You are here

Researchers discover how the brain routes traffic

Researchers discover how the brain routes traffic
13th January 2012

Researchers have identified how the brain reconfigures its connections to minimise distraction and improve efficiency.

The discovery explains the way in which the brain takes advantage of our knowledge of situations, according to a new study at the University of California.

Professor Joy Geng, researcher on the study, elaborated: “In order to behave efficiently, you want to process relevant sensory information as fast as possible, but relevance is determined by your current situation.”

Instead of increasing activity and power when processing information, researchers found that the brain instead changes the way that traffic moves through brain networks to maximise efficiency.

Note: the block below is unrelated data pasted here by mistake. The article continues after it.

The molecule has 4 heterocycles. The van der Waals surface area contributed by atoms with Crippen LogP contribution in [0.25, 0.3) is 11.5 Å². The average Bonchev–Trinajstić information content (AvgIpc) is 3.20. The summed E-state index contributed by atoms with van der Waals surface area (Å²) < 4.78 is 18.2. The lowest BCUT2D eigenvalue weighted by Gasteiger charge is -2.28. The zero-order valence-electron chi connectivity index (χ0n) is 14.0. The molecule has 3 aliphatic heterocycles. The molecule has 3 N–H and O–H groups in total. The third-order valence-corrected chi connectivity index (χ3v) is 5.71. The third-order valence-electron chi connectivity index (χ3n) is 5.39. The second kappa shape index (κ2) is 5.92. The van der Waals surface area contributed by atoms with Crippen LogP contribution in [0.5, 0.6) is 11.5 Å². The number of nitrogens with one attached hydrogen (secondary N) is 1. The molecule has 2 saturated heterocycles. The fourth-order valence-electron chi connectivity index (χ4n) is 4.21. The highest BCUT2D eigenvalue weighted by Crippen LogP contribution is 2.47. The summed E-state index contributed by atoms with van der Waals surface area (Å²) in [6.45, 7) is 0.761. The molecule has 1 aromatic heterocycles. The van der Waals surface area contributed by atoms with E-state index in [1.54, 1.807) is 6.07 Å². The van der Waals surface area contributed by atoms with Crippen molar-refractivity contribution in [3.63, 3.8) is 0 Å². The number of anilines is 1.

The revelation was made by Professor Geng and co-author Nicholas DiQuattro when they used functional magnetic resonance imaging to study brain activity in volunteers when carrying out simple tests.

Focusing on specific tasks and maintaining attention levels are problems encountered by dementia patients.

Consequently, this new understanding of how the processes are controlled could lead to new treatments for the condition.

Find out about dementia care and support services at Barchester care homes.